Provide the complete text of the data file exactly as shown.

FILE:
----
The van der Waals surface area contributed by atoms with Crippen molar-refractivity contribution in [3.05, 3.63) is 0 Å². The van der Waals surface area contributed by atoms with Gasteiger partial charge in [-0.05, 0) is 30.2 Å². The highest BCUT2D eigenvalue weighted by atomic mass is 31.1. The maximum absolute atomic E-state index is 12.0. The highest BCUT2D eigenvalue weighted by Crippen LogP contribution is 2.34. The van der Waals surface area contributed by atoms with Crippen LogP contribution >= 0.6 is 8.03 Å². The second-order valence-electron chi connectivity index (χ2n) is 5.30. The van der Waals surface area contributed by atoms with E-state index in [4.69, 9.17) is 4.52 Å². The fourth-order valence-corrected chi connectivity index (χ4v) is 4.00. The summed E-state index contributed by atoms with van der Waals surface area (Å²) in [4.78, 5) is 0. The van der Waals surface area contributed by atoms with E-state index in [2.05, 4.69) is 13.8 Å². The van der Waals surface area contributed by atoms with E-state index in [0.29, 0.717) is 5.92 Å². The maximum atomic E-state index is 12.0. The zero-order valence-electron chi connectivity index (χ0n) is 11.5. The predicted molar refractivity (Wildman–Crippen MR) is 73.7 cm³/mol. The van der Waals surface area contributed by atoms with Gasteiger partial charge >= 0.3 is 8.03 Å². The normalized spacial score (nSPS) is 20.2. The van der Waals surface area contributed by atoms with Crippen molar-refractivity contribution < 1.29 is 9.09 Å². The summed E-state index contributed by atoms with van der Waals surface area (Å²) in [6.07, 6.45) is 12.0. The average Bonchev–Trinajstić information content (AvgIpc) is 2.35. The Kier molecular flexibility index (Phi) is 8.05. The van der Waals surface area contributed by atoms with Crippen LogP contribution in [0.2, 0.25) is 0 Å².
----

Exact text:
The van der Waals surface area contributed by atoms with Crippen molar-refractivity contribution in [3.05, 3.63) is 0 Å². The van der Waals surface area contributed by atoms with Gasteiger partial charge in [-0.05, 0) is 30.2 Å². The highest BCUT2D eigenvalue weighted by atomic mass is 31.1. The maximum absolute atomic E-state index is 12.0. The highest BCUT2D eigenvalue weighted by Crippen LogP contribution is 2.34. The van der Waals surface area contributed by atoms with Crippen LogP contribution >= 0.6 is 8.03 Å². The second-order valence-electron chi connectivity index (χ2n) is 5.30. The van der Waals surface area contributed by atoms with E-state index in [4.69, 9.17) is 4.52 Å². The fourth-order valence-corrected chi connectivity index (χ4v) is 4.00. The summed E-state index contributed by atoms with van der Waals surface area (Å²) in [4.78, 5) is 0. The van der Waals surface area contributed by atoms with E-state index in [2.05, 4.69) is 13.8 Å². The van der Waals surface area contributed by atoms with E-state index in [0.29, 0.717) is 5.92 Å². The maximum atomic E-state index is 12.0. The zero-order valence-electron chi connectivity index (χ0n) is 11.5. The predicted molar refractivity (Wildman–Crippen MR) is 73.7 cm³/mol. The van der Waals surface area contributed by atoms with Gasteiger partial charge >= 0.3 is 8.03 Å². The normalized spacial score (nSPS) is 20.2. The van der Waals surface area contributed by atoms with Crippen molar-refractivity contribution < 1.29 is 9.09 Å². The summed E-state index contributed by atoms with van der Waals surface area (Å²) in [6.07, 6.45) is 12.0. The average Bonchev–Trinajstić information content (AvgIpc) is 2.35. The Kier molecular flexibility index (Phi) is 8.05. The van der Waals surface area contributed by atoms with Crippen LogP contribution in [0.2, 0.25) is 0 Å².